20. The invention of claim 14 wherein said analysis tools includes a tool for automatically calculating and displaying one or more critical paths to a selected task.

21. The invention of claim 14 wherein said analysis tools includes a tool for navigating through said schedule.

22. A computer readable program for statusing a project schedule comprising: a first code for interfacing with a plurality of remote users; a second code for accessing a project file selected by a user, said project file including a schedule for a project with a plurality of tasks and task dependencies; a third code for obtaining performance updates on different tasks from said users and updating said schedule with said performance updates; and a fourth code for controlling when tasks can be updated based on their task dependencies.

23. A project management system comprising: a database server for storing a project file, said project file including a schedule for a project with a plurality of tasks and task dependencies, and a statusing system adapted to interface with a plurality of remote users to obtain performance updates on different tasks and update said schedule in said project file with said performance updates in real time as said performance updates are obtained.

24. The invention of claim 23 wherein said system further includes a client application on a client computer for automatically uploading said project file from said client computer to said server.

25. The invention of claim 24 wherein said client application is adapted to interface with a stand-alone project management software and provide a plurality of analysis tools for creating and maintaining said schedule.

26. A method for obtaining performance data for a project schedule including the steps of: storing a project file in a database, said file including a schedule for a project with a plurality of tasks and task dependencies; interfacing with a plurality of remote users to concurrently obtain performance updates on different tasks; updating said project file with said performance updates in real time as said updates are obtained; and controlling when tasks can be updated based on their task dependencies.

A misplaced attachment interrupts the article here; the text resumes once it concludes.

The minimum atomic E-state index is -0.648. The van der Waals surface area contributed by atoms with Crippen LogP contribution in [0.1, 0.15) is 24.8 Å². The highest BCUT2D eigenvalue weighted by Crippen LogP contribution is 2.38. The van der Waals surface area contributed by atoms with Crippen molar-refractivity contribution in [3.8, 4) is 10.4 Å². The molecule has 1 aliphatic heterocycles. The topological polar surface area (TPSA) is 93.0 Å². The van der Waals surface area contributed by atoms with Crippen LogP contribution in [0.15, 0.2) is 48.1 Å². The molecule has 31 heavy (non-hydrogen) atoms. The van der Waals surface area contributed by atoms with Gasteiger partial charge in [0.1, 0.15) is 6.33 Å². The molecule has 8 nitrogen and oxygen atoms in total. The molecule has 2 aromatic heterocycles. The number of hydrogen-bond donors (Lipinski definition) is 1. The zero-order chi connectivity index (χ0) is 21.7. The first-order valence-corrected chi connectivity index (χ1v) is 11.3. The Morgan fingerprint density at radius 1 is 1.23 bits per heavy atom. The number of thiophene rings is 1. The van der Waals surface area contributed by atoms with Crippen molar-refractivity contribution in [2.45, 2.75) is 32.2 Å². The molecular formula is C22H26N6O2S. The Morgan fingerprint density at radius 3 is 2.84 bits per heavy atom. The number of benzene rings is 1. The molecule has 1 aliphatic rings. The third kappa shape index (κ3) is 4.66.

Description:

CROSS-REFERENCE TO RELATED APPLICATIONS

This application claims the benefit of U.S. Provisional Application No. 60/854,911, filed Oct. 26, 2006, the disclosure of which is hereby incorporated by reference.

BACKGROUND OF THE INVENTION

1. Field of The Invention

The present invention relates to project management systems. More specifically, the present invention relates to project management software.

2. Description of the Related Art

Project management refers to the managing of resources (e.g., people) in order to successfully complete a project comprised of a plurality of different tasks. Several project management software products, such as Microsoft Project, are available to assist with this process. In general, project managers input the tasks necessary for the completion of a project into the software along with information about each task such as task dependencies, resources required, and estimated time for completing the task. The software then generates a schedule for the project. As the project is executed, project managers can update the performance status of the tasks, inputting information such as actual start and finish dates and percentage of completion of each task. The project management software can then be used to generate reports on the progress of the project and to reanalyze the schedule, computing a new estimated time to project completion and possibly reallocating resources in order to meet deadlines.

With conventional project management software, it can be very labor intensive and time consuming to capture schedule performance data on large projects (e.g., over 10,000 tasks). Traditionally, manual means have been used to capture and enter this critical performance information, whereby copies of the project schedule were distributed and collected, and input often required repeated attempts due to the lack of real time feedback and communication across teams and project leaders. It has also been difficult to share access and updates to a large program schedule.

Storage of the project files on a discreet computer typically forces singular access to the data. In addition, frequent statusing and modifications force the data to be taken offline to be processed. This significantly increases the effort to maintain the data, as well as making it non-accessible to those who may need it.

Hence, a need exists in the art for an improved system or method for capturing schedule performance data on large projects that is less labor intensive and less time consuming than conventional approaches.

SUMMARY OF THE INVENTION